Touch therapy a promising approach to treat anxiety disorders
Mechanical Affective Touch Therapy (MATT) is a promising non-invasive therapeutic approach to anxiety disorders that warrants further development, according to data from a recent trial published in Front. Psychiatry.
Therapeutic non-invasive peripheral nerve stimulation is being investigated for conditions such as gait disorders, pain, anxiety, and depression.
Nerve activation may be achieved by delivering electrical or mechanical energy directly to the area of the dermis that is innervated by the target nerve(s).
C-tactile fibers generate signals that mediate emotional rather than discriminative properties of touch. This is the target for stimulation by an investigational device called "Mechanical Affective Touch Therapy" which delivers gentle vibration on the bilateral mastoid processes.
A recent study conducted by Linda L.Carpenter et.al tried to confirm the preliminary efficacy and feasibility signals in a clinical sample with anxiety disorders and to explore changes in brain activity associated with the use of Mechanical Affective Touch Therapy MATT.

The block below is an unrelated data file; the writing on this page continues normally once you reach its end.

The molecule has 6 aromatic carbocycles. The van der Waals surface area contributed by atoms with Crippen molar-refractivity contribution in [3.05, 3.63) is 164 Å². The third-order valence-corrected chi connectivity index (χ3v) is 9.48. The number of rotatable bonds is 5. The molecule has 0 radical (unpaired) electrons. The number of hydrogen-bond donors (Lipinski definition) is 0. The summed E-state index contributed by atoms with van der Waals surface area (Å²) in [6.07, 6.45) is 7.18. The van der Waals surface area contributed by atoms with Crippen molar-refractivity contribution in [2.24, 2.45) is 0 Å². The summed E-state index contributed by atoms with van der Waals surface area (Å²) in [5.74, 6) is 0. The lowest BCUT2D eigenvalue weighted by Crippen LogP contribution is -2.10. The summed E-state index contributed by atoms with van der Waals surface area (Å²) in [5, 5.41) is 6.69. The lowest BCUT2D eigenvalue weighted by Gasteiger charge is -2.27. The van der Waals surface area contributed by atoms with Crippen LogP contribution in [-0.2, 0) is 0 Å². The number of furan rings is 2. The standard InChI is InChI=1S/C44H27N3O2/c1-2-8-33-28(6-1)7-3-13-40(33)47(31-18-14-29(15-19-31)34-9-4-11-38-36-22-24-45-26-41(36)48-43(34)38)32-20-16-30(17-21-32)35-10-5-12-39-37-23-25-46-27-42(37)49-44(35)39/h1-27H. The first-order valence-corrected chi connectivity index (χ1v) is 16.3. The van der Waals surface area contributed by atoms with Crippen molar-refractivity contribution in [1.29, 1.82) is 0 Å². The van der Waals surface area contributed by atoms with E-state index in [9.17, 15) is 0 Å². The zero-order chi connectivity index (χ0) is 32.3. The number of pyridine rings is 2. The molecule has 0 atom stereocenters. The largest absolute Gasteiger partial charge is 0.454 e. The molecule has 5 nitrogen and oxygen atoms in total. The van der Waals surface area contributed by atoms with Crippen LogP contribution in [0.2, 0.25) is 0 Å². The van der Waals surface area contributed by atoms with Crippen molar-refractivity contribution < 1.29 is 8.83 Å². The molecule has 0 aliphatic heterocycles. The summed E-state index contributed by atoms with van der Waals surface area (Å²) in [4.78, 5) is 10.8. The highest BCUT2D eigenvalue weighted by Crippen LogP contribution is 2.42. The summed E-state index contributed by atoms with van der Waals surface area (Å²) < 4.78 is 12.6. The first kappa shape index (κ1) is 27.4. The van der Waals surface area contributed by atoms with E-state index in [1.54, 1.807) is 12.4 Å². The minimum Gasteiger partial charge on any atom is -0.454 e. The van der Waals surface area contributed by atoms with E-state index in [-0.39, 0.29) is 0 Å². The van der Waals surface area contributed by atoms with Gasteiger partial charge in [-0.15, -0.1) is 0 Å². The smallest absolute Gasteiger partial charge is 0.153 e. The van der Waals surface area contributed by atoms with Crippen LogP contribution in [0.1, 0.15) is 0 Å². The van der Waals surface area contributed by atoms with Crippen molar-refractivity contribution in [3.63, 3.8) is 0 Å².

22 adults with anxiety disorders and at least moderate anxiety symptom severity were enrolled in an open-label pilot trial that involved Mechanical Affective Touch Therapy MATT self-administration using a simple headset at home at least twice per day for 4 weeks.
Resting Electro Encephalogram (EEG) data were acquired before and after a baseline Mechanical Affective session and again before the final Mechanical Affective Touch Therapy session.
Self-reported measures of mood and anxiety were collected at baseline, week 2, and week 4, while interoception was assessed pre-and post-treatment. The study found that:
● Anxiety and depressive symptoms improved significantly from baseline to endpoint, and mindfulness was enhanced.
● EEG metrics confirmed an association between acute Mechanical Affective Touch Therapy stimulation and oscillatory power in alpha and theta bands; symptom changes correlated with changes in some metrics.
The researchers concluded that "Data from this open-label trial suggest Mechanical Affective Touch Therapy is a promising non-invasive therapeutic approach to anxiety disorders.